Ever thought about keeping a wolf? Probably not… To understand how wolves evolved into modern dogs and started living with humans, researchers wanted to find out exactly where and when this happened. Using many samples from prehistoric and modern dogs and wolves, they isolated the genetic material in mitochondria. By comparing those DNA sequences, they find that the origin of dogs most likely lies in Europe, about 19,000 to 32,000 years ago.

However, the small mitochondrial genome may not be specific enough to draw out evolutionary trees, and it is hard to find well-preserved prehistoric samples from the Middle East, where some believe dogs originated. It could have happened independently at different places too, but why? Probably, it started out as a symbiotic relationship for hunting; the wolves that were tame enough to go help the humans hunt had an easier time getting food and were selected for dog-like, likeable properties.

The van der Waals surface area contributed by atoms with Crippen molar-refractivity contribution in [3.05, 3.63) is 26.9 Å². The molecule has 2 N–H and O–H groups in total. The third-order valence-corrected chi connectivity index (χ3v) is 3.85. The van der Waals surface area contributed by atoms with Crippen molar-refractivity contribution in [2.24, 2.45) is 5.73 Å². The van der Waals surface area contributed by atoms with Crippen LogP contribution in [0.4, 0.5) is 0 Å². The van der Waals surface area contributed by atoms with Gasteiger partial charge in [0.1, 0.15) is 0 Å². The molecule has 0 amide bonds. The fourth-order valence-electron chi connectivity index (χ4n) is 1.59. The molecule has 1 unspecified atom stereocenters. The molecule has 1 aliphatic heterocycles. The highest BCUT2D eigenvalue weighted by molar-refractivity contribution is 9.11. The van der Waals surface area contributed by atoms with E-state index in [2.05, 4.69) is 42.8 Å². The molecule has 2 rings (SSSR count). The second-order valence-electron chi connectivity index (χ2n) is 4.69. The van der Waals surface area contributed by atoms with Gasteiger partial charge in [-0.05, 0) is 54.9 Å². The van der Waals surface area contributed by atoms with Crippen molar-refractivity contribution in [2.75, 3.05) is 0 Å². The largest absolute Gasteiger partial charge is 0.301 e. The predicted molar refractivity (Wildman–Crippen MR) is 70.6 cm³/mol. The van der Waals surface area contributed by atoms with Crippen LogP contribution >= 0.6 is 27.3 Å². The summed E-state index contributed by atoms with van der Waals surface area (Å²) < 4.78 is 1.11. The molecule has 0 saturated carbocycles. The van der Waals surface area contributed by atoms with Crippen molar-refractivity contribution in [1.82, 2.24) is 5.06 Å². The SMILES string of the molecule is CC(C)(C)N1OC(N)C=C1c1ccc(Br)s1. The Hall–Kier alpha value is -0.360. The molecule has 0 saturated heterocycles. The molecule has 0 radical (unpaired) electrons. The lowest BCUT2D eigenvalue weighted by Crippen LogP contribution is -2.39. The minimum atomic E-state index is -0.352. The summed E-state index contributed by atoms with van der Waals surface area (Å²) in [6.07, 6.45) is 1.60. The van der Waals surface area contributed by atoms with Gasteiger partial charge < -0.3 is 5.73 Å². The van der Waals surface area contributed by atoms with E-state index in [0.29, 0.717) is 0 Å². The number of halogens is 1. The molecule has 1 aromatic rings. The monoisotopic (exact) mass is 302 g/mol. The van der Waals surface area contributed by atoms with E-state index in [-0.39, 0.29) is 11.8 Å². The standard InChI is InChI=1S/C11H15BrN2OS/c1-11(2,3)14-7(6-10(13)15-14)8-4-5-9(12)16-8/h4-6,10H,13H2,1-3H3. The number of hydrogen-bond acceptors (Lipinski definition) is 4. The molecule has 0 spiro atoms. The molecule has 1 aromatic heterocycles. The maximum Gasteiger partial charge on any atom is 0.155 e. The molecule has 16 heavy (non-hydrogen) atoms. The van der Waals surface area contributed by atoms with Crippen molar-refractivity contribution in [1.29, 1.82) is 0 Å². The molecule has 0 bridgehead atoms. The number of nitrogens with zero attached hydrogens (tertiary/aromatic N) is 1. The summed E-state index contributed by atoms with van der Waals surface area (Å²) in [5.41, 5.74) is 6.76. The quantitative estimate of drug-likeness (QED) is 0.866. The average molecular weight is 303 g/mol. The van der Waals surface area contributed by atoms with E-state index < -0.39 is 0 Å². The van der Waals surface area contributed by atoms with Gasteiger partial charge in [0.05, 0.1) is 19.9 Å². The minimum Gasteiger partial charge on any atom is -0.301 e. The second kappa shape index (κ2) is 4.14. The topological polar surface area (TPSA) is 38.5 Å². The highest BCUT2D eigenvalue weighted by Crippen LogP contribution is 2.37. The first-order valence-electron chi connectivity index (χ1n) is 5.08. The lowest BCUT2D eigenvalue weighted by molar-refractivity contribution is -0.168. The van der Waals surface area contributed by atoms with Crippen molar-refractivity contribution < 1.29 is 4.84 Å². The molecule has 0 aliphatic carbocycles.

A group in Russia tried to reproduce this selection event: when they kept breeding the tamest pup from a fox litter, they could eventually generate friendly, domesticated foxes! So perhaps dog shows build on an ancient tradition of finding the perfect companion?

Commentary on ‘Complete Mitochondrial Genomes of Ancient Canids Suggest a European origin of Domestic Dogs’ by O. Thalmann et al. 

Link to article on the domestication of foxes.

To read more on human archeology in the SITN archives, see here

Many thanks to Bridget Alex for commenting and contextualizing this story.

Managing Editor: Marti Borkent 

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